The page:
Steve James on Observing the Racial Inequities at a Progressive School

Steve James on Observing the Racial Inequities at a Progressive School

What challenges came out of the administration’s resistance?

For the most part they made a genuine effort to give us the access we wanted. But they tried to control that, too. Partway through the year, they tried to say I couldn’t speak to teachers in the school without first clearing it. I’m not talking about on camera — just have a conversation with a teacher. I said, “That’s never been the understanding.” They said, “Oh, no, that’s the understanding.”

There were times like that where I had to threaten to go back to the school board, and they backed down.

You were still able to get a dozen students to participate. How did you pick your subjects?

This was unusual for me, because I’ve never done a film where I’ve cast it. All the films I’ve done, I’ve either met someone or I’ve heard a story, and then I do it.

With this one, it was different. John Condne and I, the teacher producer, we met with about 40 families. I was looking for kids who would span the grade levels, at first. And this was ultimately a shortcoming of mine, because I knew we were going to want to follow some white kids, but I gave primacy to the black and biracial kids, in terms of our casting, initially thinking — erroneously and kind of stupidly, honestly — that it wouldn’t be that hard to find some good white student candidates. Given what this was about, I should’ve known better.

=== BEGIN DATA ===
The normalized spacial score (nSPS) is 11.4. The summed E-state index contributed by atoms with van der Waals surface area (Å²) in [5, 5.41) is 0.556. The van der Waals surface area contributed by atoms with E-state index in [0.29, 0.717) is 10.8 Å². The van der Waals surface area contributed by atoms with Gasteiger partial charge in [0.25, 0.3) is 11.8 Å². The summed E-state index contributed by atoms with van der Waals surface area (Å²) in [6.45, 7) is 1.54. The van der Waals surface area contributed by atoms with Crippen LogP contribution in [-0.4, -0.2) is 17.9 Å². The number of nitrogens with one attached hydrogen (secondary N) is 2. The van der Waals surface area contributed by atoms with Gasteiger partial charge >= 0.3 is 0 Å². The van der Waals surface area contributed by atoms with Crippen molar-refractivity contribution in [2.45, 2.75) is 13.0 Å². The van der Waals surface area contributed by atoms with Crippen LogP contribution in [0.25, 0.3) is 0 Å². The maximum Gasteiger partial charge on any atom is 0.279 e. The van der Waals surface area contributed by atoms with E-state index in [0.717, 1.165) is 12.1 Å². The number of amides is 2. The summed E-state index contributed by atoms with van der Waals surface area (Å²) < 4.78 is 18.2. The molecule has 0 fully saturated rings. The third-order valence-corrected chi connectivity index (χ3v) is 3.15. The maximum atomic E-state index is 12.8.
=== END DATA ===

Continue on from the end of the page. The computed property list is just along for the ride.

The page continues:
What would a “good white student” candidate look like?

[Chala Holland, a former assistant principal] is the one that really impressed upon me that you can’t just tell this story and focus on black and biracial kids. She was right about that. Initially, that’s all I was going to do — I expected to see white kids and students, of course, but not focus on a kid’s story.

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